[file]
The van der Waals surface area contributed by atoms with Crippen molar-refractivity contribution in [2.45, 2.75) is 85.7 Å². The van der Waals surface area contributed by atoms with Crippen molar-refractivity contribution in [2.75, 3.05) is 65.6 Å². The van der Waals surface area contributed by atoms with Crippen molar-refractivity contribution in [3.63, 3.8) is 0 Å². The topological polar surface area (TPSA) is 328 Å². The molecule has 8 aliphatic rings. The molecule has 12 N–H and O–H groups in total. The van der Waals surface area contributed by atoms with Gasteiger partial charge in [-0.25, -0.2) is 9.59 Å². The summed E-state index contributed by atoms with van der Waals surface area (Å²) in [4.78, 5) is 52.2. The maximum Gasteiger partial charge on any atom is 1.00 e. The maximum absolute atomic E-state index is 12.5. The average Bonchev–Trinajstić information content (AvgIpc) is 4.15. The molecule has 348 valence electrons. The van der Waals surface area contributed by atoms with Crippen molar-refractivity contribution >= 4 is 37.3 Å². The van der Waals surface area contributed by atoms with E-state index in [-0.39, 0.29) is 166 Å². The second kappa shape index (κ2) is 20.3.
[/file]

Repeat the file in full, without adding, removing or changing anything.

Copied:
The van der Waals surface area contributed by atoms with Crippen molar-refractivity contribution in [2.45, 2.75) is 85.7 Å². The van der Waals surface area contributed by atoms with Crippen molar-refractivity contribution in [2.75, 3.05) is 65.6 Å². The van der Waals surface area contributed by atoms with Crippen molar-refractivity contribution in [3.63, 3.8) is 0 Å². The topological polar surface area (TPSA) is 328 Å². The molecule has 8 aliphatic rings. The molecule has 12 N–H and O–H groups in total. The van der Waals surface area contributed by atoms with Gasteiger partial charge in [-0.25, -0.2) is 9.59 Å². The summed E-state index contributed by atoms with van der Waals surface area (Å²) in [4.78, 5) is 52.2. The maximum Gasteiger partial charge on any atom is 1.00 e. The maximum absolute atomic E-state index is 12.5. The average Bonchev–Trinajstić information content (AvgIpc) is 4.15. The molecule has 348 valence electrons. The van der Waals surface area contributed by atoms with Crippen molar-refractivity contribution >= 4 is 37.3 Å². The van der Waals surface area contributed by atoms with E-state index in [-0.39, 0.29) is 166 Å². The second kappa shape index (κ2) is 20.3.